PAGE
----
Should I worry about anti-nu­tri­ents?

Central Otago Mirror - - FOOD FOR THOUGHT - Q: I re­cently heard some­one talk­ing about anti-nu­tri­ents. What are they and where are they found? Thanks, Susan. A: Dr Libby is a nu­tri­tional bio­chemist, best-sell­ing au­thor and speaker. The ad­vice con­tained in this col­umn is not in­tended to be a sub­stitu

Foods don’t just con­tain nu­tri­ents; some foods also con­tain what are of­ten re­ferred to as antin­u­tri­ents when eaten in ex­ces­sive amounts. Any­thing con­sumed in ex­cess can be harm­ful. Some com­mon anti-nu­tri­ents are phytic acid, ox­alates and lectins. Al­co­hol and caf­feine also have antin­u­tri­ent prop­er­ties. Let’s look at phytic acid, lectins and ox­alates.

avail­able. Com­po­nents of the phytic acid mol­e­cule also bind with other min­er­als – such as cal­cium, mag­ne­sium, iron and zinc – so we are un­able to ab­sorb them. Soak­ing whole­grains, beans, nuts and seeds overnight is one of the most ef­fec­tive ways to re­duce their phytic acid con­tent. with other min­er­als such as cal­cium, which un­der cer­tain con­di­tions form a salt known as an ox­alate. Ox­alic acid in­ter­feres with the ab­sorp­tion of cal­cium and iron, mak­ing it un­us­able by the body. Some in­di­vid­u­als are more prone to prob­lems with ox­alates than oth­ers.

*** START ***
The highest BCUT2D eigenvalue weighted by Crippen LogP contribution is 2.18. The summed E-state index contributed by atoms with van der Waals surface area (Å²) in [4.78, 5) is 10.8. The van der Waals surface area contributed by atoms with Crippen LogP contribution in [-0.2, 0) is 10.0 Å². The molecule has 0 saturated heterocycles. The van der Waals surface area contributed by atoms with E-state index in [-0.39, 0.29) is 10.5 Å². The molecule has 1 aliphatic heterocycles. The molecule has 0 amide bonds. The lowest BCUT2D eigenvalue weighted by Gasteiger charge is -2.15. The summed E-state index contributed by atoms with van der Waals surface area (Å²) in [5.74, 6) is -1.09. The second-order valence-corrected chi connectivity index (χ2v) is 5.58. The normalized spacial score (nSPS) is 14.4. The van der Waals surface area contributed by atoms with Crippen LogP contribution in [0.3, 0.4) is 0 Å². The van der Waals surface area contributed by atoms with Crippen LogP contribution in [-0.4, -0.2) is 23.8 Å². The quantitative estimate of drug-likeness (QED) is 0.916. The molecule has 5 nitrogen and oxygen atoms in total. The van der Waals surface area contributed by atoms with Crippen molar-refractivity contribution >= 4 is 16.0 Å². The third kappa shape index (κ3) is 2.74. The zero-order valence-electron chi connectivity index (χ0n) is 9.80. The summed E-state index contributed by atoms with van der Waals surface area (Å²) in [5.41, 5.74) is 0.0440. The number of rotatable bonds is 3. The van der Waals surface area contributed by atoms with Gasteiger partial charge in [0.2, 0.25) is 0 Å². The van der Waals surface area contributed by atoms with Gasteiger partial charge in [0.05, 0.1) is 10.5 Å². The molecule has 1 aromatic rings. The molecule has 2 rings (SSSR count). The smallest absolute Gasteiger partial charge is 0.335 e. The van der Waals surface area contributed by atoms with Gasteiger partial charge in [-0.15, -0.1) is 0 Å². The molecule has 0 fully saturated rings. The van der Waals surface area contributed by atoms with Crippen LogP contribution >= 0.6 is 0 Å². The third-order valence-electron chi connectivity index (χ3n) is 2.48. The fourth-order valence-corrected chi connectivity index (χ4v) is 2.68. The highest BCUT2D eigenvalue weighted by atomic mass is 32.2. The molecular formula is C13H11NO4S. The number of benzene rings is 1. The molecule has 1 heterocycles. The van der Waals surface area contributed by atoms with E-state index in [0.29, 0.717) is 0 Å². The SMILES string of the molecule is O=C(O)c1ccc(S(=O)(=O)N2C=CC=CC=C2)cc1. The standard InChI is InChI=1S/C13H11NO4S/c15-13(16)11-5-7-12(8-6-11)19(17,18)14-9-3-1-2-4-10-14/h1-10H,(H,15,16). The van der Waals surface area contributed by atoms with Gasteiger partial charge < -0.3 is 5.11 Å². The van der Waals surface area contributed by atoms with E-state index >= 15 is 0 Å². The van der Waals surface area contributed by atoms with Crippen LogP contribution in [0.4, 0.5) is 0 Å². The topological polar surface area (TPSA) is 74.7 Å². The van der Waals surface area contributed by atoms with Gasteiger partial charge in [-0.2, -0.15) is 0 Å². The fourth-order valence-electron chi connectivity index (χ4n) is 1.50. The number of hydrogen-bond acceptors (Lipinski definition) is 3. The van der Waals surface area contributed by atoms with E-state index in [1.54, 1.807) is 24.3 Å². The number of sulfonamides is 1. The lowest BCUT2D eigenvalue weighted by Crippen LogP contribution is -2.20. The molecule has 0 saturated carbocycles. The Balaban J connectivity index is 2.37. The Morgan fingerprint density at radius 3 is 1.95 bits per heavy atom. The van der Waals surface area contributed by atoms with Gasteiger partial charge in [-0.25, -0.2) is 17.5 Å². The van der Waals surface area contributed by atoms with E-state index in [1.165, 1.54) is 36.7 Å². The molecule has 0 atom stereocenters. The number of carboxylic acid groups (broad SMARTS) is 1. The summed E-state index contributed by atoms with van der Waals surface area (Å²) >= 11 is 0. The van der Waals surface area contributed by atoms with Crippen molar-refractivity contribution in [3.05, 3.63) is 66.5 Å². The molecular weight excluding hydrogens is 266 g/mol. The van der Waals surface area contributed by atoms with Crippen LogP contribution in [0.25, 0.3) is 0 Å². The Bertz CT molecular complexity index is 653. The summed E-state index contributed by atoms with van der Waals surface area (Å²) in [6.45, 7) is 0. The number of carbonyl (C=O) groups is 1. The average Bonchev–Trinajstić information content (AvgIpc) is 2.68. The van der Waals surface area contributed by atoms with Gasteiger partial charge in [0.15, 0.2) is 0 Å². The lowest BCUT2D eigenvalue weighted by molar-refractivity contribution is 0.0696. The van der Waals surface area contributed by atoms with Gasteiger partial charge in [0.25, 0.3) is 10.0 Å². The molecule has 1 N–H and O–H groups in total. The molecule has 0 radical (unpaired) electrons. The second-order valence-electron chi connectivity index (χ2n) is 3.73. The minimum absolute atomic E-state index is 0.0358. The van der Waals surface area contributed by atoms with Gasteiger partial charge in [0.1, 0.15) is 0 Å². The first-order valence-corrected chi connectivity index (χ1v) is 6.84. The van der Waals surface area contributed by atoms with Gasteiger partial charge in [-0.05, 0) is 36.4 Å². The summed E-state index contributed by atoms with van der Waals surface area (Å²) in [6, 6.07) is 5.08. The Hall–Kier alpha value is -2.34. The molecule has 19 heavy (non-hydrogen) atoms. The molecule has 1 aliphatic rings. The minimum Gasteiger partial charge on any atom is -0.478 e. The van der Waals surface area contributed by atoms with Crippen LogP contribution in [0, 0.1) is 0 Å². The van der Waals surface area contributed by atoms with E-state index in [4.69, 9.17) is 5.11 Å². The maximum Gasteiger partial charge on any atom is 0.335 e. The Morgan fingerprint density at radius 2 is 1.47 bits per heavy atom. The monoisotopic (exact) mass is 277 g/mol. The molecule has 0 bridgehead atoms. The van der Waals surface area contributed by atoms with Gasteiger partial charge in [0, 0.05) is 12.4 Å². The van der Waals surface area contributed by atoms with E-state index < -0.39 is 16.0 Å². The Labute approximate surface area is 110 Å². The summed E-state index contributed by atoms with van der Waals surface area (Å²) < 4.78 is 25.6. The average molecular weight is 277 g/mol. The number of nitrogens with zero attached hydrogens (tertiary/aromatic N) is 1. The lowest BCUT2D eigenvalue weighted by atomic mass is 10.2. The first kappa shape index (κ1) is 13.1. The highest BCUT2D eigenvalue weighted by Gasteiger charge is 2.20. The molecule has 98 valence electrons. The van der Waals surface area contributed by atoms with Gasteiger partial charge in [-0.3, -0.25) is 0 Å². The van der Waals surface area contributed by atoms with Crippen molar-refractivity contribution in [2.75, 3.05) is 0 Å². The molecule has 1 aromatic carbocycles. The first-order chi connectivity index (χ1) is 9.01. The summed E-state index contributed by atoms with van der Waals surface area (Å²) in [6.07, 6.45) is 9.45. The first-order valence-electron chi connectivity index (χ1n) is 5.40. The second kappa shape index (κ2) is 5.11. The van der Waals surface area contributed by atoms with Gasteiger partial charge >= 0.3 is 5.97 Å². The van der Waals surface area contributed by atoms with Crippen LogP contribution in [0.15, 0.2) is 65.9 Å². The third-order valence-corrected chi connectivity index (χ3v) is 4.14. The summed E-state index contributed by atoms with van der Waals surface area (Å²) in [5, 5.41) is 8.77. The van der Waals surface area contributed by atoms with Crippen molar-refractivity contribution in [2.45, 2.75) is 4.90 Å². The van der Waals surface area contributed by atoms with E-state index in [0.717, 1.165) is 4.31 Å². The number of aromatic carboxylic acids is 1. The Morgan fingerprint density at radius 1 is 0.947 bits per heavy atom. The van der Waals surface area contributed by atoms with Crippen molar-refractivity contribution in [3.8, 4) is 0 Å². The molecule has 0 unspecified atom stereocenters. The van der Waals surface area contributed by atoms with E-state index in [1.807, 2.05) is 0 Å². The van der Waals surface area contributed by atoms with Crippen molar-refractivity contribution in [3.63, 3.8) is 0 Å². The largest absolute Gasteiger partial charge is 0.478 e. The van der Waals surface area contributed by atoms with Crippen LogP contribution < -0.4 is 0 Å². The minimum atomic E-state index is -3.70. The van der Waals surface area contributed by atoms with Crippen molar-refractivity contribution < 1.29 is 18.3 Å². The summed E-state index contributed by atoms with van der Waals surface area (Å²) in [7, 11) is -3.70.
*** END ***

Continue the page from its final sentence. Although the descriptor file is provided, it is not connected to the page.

While some plant foods con­tain these anti-nu­tri­ents, the ben­e­fits of the vi­ta­mins, min­er­als, an­tiox­i­dants, and ben­e­fi­cial phy­to­chem­i­cals that they also con­tain far out­weigh any po­ten­tial neg­a­tives. It’s the dose that is im­por­tant – if we con­sumed huge quan­ti­ties of one par­tic­u­lar food, anti-nu­tri­ents may be of con­cern, but so would nu­tri­ent de­fi­cien­cies.

When we eat a wide range of nu­tri­tious foods, there’s no need to worry about anti-nu­tri­ents.

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